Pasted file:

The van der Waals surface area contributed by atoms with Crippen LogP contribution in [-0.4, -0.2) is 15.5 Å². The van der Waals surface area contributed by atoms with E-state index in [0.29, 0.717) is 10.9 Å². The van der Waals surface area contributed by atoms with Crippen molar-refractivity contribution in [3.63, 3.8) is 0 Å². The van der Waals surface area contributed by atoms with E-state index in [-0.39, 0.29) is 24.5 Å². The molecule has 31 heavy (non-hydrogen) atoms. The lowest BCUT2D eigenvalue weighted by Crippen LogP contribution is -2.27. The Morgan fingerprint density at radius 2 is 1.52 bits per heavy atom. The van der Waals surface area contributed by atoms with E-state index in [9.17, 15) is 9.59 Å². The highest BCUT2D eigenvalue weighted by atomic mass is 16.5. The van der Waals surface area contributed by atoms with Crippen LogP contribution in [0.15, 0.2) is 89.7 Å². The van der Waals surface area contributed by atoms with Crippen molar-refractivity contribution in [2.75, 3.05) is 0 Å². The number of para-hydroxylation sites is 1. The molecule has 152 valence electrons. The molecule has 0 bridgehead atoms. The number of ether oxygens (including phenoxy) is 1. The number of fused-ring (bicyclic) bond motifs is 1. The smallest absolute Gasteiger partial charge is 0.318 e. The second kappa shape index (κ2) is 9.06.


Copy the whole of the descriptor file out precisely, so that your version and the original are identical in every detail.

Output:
The van der Waals surface area contributed by atoms with Crippen LogP contribution in [-0.4, -0.2) is 15.5 Å². The van der Waals surface area contributed by atoms with E-state index in [0.29, 0.717) is 10.9 Å². The van der Waals surface area contributed by atoms with Crippen molar-refractivity contribution in [3.63, 3.8) is 0 Å². The van der Waals surface area contributed by atoms with E-state index in [-0.39, 0.29) is 24.5 Å². The molecule has 31 heavy (non-hydrogen) atoms. The lowest BCUT2D eigenvalue weighted by Crippen LogP contribution is -2.27. The Morgan fingerprint density at radius 2 is 1.52 bits per heavy atom. The van der Waals surface area contributed by atoms with E-state index in [9.17, 15) is 9.59 Å². The highest BCUT2D eigenvalue weighted by atomic mass is 16.5. The van der Waals surface area contributed by atoms with Crippen LogP contribution in [0.15, 0.2) is 89.7 Å². The van der Waals surface area contributed by atoms with Crippen molar-refractivity contribution in [2.75, 3.05) is 0 Å². The number of para-hydroxylation sites is 1. The molecule has 152 valence electrons. The molecule has 0 bridgehead atoms. The number of ether oxygens (including phenoxy) is 1. The number of fused-ring (bicyclic) bond motifs is 1. The smallest absolute Gasteiger partial charge is 0.318 e. The second kappa shape index (κ2) is 9.06.